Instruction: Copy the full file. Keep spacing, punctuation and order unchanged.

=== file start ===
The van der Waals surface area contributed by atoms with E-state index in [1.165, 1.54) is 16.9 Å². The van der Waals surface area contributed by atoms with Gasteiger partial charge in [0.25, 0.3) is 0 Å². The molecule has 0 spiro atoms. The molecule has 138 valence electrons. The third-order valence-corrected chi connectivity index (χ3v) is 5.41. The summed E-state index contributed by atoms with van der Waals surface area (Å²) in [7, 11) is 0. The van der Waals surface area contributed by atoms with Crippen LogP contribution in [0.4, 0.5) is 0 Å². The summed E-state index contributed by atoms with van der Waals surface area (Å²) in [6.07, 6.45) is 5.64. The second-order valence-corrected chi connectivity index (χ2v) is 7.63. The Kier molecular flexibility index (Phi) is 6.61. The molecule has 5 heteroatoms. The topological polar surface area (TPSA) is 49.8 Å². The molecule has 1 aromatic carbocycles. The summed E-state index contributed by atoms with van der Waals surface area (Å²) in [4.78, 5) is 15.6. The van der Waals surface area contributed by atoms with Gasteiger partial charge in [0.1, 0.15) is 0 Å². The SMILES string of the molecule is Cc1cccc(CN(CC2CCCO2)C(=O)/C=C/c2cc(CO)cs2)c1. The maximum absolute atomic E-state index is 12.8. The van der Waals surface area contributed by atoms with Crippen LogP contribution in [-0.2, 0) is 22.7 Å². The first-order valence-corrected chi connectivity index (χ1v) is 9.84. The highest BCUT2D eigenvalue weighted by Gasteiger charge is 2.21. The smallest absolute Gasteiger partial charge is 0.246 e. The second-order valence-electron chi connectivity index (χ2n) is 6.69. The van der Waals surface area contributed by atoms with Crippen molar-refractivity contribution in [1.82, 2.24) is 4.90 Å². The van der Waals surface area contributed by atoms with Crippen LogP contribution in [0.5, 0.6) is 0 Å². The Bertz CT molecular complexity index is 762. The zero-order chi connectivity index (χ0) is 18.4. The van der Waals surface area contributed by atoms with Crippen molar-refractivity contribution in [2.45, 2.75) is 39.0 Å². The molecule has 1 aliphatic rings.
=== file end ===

The van der Waals surface area contributed by atoms with E-state index in [1.165, 1.54) is 16.9 Å². The van der Waals surface area contributed by atoms with Gasteiger partial charge in [0.25, 0.3) is 0 Å². The molecule has 0 spiro atoms. The molecule has 138 valence electrons. The third-order valence-corrected chi connectivity index (χ3v) is 5.41. The summed E-state index contributed by atoms with van der Waals surface area (Å²) in [7, 11) is 0. The van der Waals surface area contributed by atoms with Crippen LogP contribution in [0.4, 0.5) is 0 Å². The summed E-state index contributed by atoms with van der Waals surface area (Å²) in [6.07, 6.45) is 5.64. The second-order valence-corrected chi connectivity index (χ2v) is 7.63. The Kier molecular flexibility index (Phi) is 6.61. The molecule has 5 heteroatoms. The topological polar surface area (TPSA) is 49.8 Å². The molecule has 1 aromatic carbocycles. The summed E-state index contributed by atoms with van der Waals surface area (Å²) in [4.78, 5) is 15.6. The van der Waals surface area contributed by atoms with Gasteiger partial charge in [0.1, 0.15) is 0 Å². The SMILES string of the molecule is Cc1cccc(CN(CC2CCCO2)C(=O)/C=C/c2cc(CO)cs2)c1. The maximum absolute atomic E-state index is 12.8. The van der Waals surface area contributed by atoms with Crippen LogP contribution in [-0.2, 0) is 22.7 Å². The first-order valence-corrected chi connectivity index (χ1v) is 9.84. The highest BCUT2D eigenvalue weighted by Gasteiger charge is 2.21. The smallest absolute Gasteiger partial charge is 0.246 e. The second-order valence-electron chi connectivity index (χ2n) is 6.69. The van der Waals surface area contributed by atoms with Crippen molar-refractivity contribution in [1.82, 2.24) is 4.90 Å². The van der Waals surface area contributed by atoms with Crippen LogP contribution in [0.5, 0.6) is 0 Å². The Bertz CT molecular complexity index is 762. The zero-order chi connectivity index (χ0) is 18.4. The van der Waals surface area contributed by atoms with Crippen molar-refractivity contribution in [2.45, 2.75) is 39.0 Å². The molecule has 1 aliphatic rings.